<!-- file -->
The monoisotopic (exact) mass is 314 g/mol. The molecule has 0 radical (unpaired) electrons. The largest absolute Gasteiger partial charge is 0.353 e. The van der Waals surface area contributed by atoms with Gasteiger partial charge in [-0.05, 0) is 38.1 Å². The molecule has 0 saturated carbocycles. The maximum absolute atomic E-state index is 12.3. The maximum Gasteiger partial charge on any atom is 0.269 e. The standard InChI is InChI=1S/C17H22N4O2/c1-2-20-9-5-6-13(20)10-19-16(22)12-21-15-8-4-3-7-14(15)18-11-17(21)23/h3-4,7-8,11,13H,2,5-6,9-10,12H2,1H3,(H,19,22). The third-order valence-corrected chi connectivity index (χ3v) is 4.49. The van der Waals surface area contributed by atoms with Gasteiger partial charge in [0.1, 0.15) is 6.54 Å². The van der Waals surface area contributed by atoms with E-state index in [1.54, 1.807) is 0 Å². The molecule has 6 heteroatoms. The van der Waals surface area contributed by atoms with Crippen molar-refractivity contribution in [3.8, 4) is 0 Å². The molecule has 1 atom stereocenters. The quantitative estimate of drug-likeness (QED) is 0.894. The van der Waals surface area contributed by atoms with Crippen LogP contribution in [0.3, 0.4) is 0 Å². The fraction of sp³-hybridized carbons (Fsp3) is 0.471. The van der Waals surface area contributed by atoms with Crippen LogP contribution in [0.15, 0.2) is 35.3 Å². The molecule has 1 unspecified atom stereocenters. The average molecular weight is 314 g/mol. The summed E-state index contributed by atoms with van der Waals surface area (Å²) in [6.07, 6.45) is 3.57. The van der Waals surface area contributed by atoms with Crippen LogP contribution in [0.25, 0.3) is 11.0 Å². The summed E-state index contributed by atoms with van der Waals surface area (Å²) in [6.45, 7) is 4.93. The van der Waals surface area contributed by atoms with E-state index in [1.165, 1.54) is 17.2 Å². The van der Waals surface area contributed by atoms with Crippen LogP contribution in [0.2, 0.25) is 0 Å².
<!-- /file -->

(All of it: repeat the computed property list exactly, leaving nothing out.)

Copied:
The monoisotopic (exact) mass is 314 g/mol. The molecule has 0 radical (unpaired) electrons. The largest absolute Gasteiger partial charge is 0.353 e. The van der Waals surface area contributed by atoms with Gasteiger partial charge in [-0.05, 0) is 38.1 Å². The molecule has 0 saturated carbocycles. The maximum absolute atomic E-state index is 12.3. The maximum Gasteiger partial charge on any atom is 0.269 e. The standard InChI is InChI=1S/C17H22N4O2/c1-2-20-9-5-6-13(20)10-19-16(22)12-21-15-8-4-3-7-14(15)18-11-17(21)23/h3-4,7-8,11,13H,2,5-6,9-10,12H2,1H3,(H,19,22). The third-order valence-corrected chi connectivity index (χ3v) is 4.49. The van der Waals surface area contributed by atoms with Gasteiger partial charge in [0.1, 0.15) is 6.54 Å². The van der Waals surface area contributed by atoms with E-state index in [1.54, 1.807) is 0 Å². The molecule has 6 heteroatoms. The van der Waals surface area contributed by atoms with Crippen molar-refractivity contribution in [3.8, 4) is 0 Å². The molecule has 1 atom stereocenters. The quantitative estimate of drug-likeness (QED) is 0.894. The van der Waals surface area contributed by atoms with Crippen LogP contribution in [0.3, 0.4) is 0 Å². The fraction of sp³-hybridized carbons (Fsp3) is 0.471. The van der Waals surface area contributed by atoms with Crippen LogP contribution in [0.15, 0.2) is 35.3 Å². The molecule has 1 unspecified atom stereocenters. The average molecular weight is 314 g/mol. The summed E-state index contributed by atoms with van der Waals surface area (Å²) in [6.07, 6.45) is 3.57. The van der Waals surface area contributed by atoms with Crippen LogP contribution in [0.25, 0.3) is 11.0 Å². The summed E-state index contributed by atoms with van der Waals surface area (Å²) in [6.45, 7) is 4.93. The van der Waals surface area contributed by atoms with E-state index in [1.165, 1.54) is 17.2 Å². The van der Waals surface area contributed by atoms with Crippen LogP contribution in [0.2, 0.25) is 0 Å².